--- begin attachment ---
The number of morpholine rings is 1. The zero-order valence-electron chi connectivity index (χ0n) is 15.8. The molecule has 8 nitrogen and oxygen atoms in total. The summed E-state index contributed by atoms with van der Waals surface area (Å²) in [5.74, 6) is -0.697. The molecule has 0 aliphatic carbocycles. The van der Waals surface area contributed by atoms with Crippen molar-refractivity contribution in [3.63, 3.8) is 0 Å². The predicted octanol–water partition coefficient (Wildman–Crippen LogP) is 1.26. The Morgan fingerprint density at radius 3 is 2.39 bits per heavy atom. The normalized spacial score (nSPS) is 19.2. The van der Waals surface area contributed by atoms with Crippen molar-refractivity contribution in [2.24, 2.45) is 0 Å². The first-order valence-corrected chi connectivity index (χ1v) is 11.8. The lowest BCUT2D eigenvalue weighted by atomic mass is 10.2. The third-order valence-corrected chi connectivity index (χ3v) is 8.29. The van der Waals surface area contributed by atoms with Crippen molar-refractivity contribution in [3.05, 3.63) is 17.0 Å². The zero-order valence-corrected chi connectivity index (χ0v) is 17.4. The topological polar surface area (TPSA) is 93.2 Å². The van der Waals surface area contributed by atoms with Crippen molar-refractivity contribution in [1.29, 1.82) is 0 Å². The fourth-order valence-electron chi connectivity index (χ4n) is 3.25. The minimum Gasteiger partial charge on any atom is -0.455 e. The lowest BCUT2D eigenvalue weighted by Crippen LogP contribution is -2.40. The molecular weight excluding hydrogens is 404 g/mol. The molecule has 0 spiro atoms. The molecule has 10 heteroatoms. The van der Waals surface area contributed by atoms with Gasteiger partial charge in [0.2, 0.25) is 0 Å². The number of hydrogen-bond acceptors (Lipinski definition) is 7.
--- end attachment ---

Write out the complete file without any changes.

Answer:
The number of morpholine rings is 1. The zero-order valence-electron chi connectivity index (χ0n) is 15.8. The molecule has 8 nitrogen and oxygen atoms in total. The summed E-state index contributed by atoms with van der Waals surface area (Å²) in [5.74, 6) is -0.697. The molecule has 0 aliphatic carbocycles. The van der Waals surface area contributed by atoms with Crippen molar-refractivity contribution in [3.63, 3.8) is 0 Å². The predicted octanol–water partition coefficient (Wildman–Crippen LogP) is 1.26. The Morgan fingerprint density at radius 3 is 2.39 bits per heavy atom. The normalized spacial score (nSPS) is 19.2. The van der Waals surface area contributed by atoms with Crippen molar-refractivity contribution in [2.24, 2.45) is 0 Å². The first-order valence-corrected chi connectivity index (χ1v) is 11.8. The lowest BCUT2D eigenvalue weighted by atomic mass is 10.2. The third-order valence-corrected chi connectivity index (χ3v) is 8.29. The van der Waals surface area contributed by atoms with Crippen molar-refractivity contribution in [3.05, 3.63) is 17.0 Å². The zero-order valence-corrected chi connectivity index (χ0v) is 17.4. The topological polar surface area (TPSA) is 93.2 Å². The van der Waals surface area contributed by atoms with Crippen molar-refractivity contribution in [1.29, 1.82) is 0 Å². The fourth-order valence-electron chi connectivity index (χ4n) is 3.25. The minimum Gasteiger partial charge on any atom is -0.455 e. The lowest BCUT2D eigenvalue weighted by Crippen LogP contribution is -2.40. The molecular weight excluding hydrogens is 404 g/mol. The molecule has 0 spiro atoms. The molecule has 10 heteroatoms. The van der Waals surface area contributed by atoms with Gasteiger partial charge in [0.2, 0.25) is 0 Å². The number of hydrogen-bond acceptors (Lipinski definition) is 7.